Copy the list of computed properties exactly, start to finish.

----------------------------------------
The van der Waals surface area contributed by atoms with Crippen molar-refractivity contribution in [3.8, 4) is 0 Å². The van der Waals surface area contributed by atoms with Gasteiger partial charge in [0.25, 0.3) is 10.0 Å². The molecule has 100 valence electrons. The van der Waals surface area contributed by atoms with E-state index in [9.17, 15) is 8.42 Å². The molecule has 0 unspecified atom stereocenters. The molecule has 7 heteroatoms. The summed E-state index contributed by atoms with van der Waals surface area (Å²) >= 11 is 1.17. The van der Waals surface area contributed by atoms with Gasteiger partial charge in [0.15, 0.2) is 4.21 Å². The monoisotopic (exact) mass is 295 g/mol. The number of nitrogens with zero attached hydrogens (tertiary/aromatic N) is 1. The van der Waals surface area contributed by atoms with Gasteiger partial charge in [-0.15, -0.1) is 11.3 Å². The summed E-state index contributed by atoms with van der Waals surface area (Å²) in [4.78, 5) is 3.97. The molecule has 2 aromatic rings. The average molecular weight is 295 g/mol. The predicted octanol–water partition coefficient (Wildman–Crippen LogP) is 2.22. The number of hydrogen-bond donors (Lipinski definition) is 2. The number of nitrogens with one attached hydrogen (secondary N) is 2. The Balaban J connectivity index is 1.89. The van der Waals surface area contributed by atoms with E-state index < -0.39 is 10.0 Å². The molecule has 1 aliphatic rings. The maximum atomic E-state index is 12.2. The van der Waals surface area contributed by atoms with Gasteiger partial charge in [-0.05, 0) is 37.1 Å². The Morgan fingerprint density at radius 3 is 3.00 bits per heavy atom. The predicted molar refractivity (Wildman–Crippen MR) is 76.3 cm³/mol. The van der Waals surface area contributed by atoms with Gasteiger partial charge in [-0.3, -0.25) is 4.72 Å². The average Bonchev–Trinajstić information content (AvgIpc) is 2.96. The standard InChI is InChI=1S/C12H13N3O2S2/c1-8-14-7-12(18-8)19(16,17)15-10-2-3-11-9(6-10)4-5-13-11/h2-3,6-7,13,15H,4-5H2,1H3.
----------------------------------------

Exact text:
The van der Waals surface area contributed by atoms with Crippen molar-refractivity contribution in [3.8, 4) is 0 Å². The van der Waals surface area contributed by atoms with Gasteiger partial charge in [0.25, 0.3) is 10.0 Å². The molecule has 100 valence electrons. The van der Waals surface area contributed by atoms with E-state index in [9.17, 15) is 8.42 Å². The molecule has 0 unspecified atom stereocenters. The molecule has 7 heteroatoms. The summed E-state index contributed by atoms with van der Waals surface area (Å²) >= 11 is 1.17. The van der Waals surface area contributed by atoms with Gasteiger partial charge in [0.15, 0.2) is 4.21 Å². The monoisotopic (exact) mass is 295 g/mol. The number of nitrogens with zero attached hydrogens (tertiary/aromatic N) is 1. The van der Waals surface area contributed by atoms with Gasteiger partial charge in [-0.15, -0.1) is 11.3 Å². The summed E-state index contributed by atoms with van der Waals surface area (Å²) in [4.78, 5) is 3.97. The molecule has 2 aromatic rings. The average molecular weight is 295 g/mol. The predicted octanol–water partition coefficient (Wildman–Crippen LogP) is 2.22. The number of hydrogen-bond donors (Lipinski definition) is 2. The number of nitrogens with one attached hydrogen (secondary N) is 2. The Balaban J connectivity index is 1.89. The van der Waals surface area contributed by atoms with E-state index < -0.39 is 10.0 Å². The molecule has 1 aliphatic rings. The maximum atomic E-state index is 12.2. The van der Waals surface area contributed by atoms with Gasteiger partial charge in [-0.05, 0) is 37.1 Å². The Morgan fingerprint density at radius 3 is 3.00 bits per heavy atom. The predicted molar refractivity (Wildman–Crippen MR) is 76.3 cm³/mol. The van der Waals surface area contributed by atoms with Gasteiger partial charge in [-0.3, -0.25) is 4.72 Å². The average Bonchev–Trinajstić information content (AvgIpc) is 2.96. The standard InChI is InChI=1S/C12H13N3O2S2/c1-8-14-7-12(18-8)19(16,17)15-10-2-3-11-9(6-10)4-5-13-11/h2-3,6-7,13,15H,4-5H2,1H3.